Into the second day of the week, the euro rose against the pound following a response to the outlook for the global economy. The market is predicting a global recession, as nations around the world hinted at their containment efforts. In doing so, these would cause a knock-on effect in both domestic and global economies as GDP figures and economic outputs decrease with a reduced national workforce, restricted travel and a slumping demand of materials and commodities. This news sunk stock markets which only benefitted the euro as investors repatriated their stocks back into euros.
Mid-week saw Germany announced a coronavirus stimulus package. The German government highlighted the package in anticipation of the viral disease affecting the economy. This gave EUR an edge over GBP. The market noted that Germany’s step was one in the right direction, but the plan will only tackle the impact from a short-lived economic shock. The Eurozone’s growth report for the fourth quarter was announced this week, the GDP report showed that the figures had beaten predictions and rose from 0.9% to 1% in the year-on-year figure. However, the euro's performance was held back by growing concerns for the bloc’s economy amid the Italian quarantine following the nation’s coronavirus outbreak. EUR investors were also concerned about the prospect of an interest rate cut from the European Central Bank with the ECB policymakers meeting on Thursday.
Thursday marked the release of the ECB’s interest rate decision; the central bank opted to keep interest rates unchanged at the -0.5% level. However, the ECB did note that further easing is to commence up ahead. The central bank noted that it will step up its net asset purchases by a cumulative EUR 120 billion until the end of the year. The ECB also loosened the conditions on its targeted longer-term refinancing operations (TLTRO) programme. The lending rate can be as low as 25bp below the deposit rate, so effectively a 25bp cut.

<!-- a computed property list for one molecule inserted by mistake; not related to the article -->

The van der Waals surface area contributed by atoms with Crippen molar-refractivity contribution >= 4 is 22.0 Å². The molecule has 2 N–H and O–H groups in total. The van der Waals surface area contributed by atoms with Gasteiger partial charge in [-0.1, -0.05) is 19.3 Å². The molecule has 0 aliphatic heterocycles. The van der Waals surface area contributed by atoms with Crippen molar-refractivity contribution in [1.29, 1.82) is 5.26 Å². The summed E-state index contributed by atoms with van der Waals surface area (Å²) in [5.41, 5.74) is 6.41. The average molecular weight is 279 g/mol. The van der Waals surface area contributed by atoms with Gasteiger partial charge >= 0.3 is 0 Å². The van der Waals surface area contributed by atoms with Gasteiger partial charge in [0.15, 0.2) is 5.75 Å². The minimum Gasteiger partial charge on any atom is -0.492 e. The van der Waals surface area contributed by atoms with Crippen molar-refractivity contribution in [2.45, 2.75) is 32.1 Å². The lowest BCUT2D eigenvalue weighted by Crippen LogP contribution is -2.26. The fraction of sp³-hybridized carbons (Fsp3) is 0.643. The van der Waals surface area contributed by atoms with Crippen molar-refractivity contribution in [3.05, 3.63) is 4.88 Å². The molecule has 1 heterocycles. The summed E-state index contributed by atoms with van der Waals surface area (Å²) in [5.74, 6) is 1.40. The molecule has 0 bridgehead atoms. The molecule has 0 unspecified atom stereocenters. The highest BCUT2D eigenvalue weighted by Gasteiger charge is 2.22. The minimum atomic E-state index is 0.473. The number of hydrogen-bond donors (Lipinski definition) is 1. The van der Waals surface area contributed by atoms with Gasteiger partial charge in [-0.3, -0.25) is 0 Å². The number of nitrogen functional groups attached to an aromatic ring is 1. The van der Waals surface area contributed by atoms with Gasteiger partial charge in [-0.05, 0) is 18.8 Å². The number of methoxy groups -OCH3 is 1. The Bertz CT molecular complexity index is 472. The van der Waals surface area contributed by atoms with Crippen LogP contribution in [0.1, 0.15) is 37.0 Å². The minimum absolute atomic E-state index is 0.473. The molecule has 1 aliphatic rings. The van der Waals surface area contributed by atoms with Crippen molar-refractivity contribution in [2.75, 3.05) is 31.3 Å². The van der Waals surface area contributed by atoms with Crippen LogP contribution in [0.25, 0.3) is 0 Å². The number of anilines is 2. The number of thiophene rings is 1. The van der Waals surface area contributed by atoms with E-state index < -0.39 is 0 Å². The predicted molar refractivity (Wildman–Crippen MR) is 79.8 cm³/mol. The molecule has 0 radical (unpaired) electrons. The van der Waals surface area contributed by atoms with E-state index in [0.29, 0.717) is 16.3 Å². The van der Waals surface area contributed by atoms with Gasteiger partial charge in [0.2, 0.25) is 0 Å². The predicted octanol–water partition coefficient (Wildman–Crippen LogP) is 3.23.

The US dollar has taken a beating in previous trading sessions, with the range thus far this year nearly matching all of last year’s total range. With the momentum being observed currently, it is likely that it will end up expanding to the downside and break the 2019 low of 95.03. Something that markets are increasingly concerned about. The past couple of sessions have brought with them support breaks via both trend-lines and price. Conditions are becoming oversold in the US, but not the type that look like they are best faded. Markets are noting that a bounce could be in the wings for USD, but the likelihood of this would be a small bounce, followed by a further thrust lower.
President Trump made an announcement that he will seek economic relief from Congress on Monday, a move which helped lift USD. Economic relief from payroll tax and help for workers has boosted sentiment and eased the heightened fears over the impact of coronavirus on the US economy.US equity futures and US treasury bonds also saw a slight recovery which helped USD pick up from its recent multi-month lows.